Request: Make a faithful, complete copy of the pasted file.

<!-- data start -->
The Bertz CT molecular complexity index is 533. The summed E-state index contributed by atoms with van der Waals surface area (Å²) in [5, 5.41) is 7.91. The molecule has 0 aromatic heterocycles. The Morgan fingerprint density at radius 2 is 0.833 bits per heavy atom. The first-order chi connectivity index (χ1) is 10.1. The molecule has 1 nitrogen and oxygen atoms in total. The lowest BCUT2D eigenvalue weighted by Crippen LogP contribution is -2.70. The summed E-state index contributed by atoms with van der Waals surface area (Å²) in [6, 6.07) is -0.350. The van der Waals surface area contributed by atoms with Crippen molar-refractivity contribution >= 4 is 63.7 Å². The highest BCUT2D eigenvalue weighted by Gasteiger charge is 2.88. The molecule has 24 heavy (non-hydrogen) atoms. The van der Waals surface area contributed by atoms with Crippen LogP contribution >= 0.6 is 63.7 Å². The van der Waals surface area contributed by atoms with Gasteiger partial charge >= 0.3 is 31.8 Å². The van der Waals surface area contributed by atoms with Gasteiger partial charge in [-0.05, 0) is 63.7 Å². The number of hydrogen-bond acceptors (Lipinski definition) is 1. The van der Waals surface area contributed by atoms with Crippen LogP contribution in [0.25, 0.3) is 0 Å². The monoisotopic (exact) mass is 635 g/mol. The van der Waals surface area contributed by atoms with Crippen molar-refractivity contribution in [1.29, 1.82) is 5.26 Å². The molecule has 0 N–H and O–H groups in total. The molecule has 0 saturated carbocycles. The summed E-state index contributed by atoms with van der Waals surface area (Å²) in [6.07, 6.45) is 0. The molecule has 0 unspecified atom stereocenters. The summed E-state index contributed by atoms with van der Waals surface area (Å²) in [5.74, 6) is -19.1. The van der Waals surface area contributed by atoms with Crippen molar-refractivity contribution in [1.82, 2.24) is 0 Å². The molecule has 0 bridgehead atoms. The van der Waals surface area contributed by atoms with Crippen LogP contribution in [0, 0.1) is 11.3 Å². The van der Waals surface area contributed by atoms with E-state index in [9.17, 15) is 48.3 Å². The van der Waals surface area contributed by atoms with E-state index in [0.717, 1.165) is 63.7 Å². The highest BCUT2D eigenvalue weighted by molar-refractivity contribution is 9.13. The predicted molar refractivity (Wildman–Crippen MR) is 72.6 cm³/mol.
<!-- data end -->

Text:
The Bertz CT molecular complexity index is 533. The summed E-state index contributed by atoms with van der Waals surface area (Å²) in [5, 5.41) is 7.91. The molecule has 0 aromatic heterocycles. The Morgan fingerprint density at radius 2 is 0.833 bits per heavy atom. The first-order chi connectivity index (χ1) is 10.1. The molecule has 1 nitrogen and oxygen atoms in total. The lowest BCUT2D eigenvalue weighted by Crippen LogP contribution is -2.70. The summed E-state index contributed by atoms with van der Waals surface area (Å²) in [6, 6.07) is -0.350. The van der Waals surface area contributed by atoms with Crippen molar-refractivity contribution >= 4 is 63.7 Å². The highest BCUT2D eigenvalue weighted by Gasteiger charge is 2.88. The molecule has 24 heavy (non-hydrogen) atoms. The van der Waals surface area contributed by atoms with Crippen LogP contribution >= 0.6 is 63.7 Å². The van der Waals surface area contributed by atoms with Gasteiger partial charge >= 0.3 is 31.8 Å². The van der Waals surface area contributed by atoms with Gasteiger partial charge in [-0.05, 0) is 63.7 Å². The number of hydrogen-bond acceptors (Lipinski definition) is 1. The van der Waals surface area contributed by atoms with Crippen LogP contribution in [0.25, 0.3) is 0 Å². The monoisotopic (exact) mass is 635 g/mol. The van der Waals surface area contributed by atoms with Crippen molar-refractivity contribution in [1.29, 1.82) is 5.26 Å². The molecule has 0 N–H and O–H groups in total. The molecule has 0 saturated carbocycles. The summed E-state index contributed by atoms with van der Waals surface area (Å²) in [6.07, 6.45) is 0. The molecule has 0 unspecified atom stereocenters. The summed E-state index contributed by atoms with van der Waals surface area (Å²) in [5.74, 6) is -19.1. The van der Waals surface area contributed by atoms with Crippen molar-refractivity contribution in [1.82, 2.24) is 0 Å². The molecule has 0 bridgehead atoms. The van der Waals surface area contributed by atoms with Crippen LogP contribution in [0, 0.1) is 11.3 Å². The van der Waals surface area contributed by atoms with E-state index in [9.17, 15) is 48.3 Å². The van der Waals surface area contributed by atoms with E-state index in [0.717, 1.165) is 63.7 Å². The highest BCUT2D eigenvalue weighted by molar-refractivity contribution is 9.13. The predicted molar refractivity (Wildman–Crippen MR) is 72.6 cm³/mol.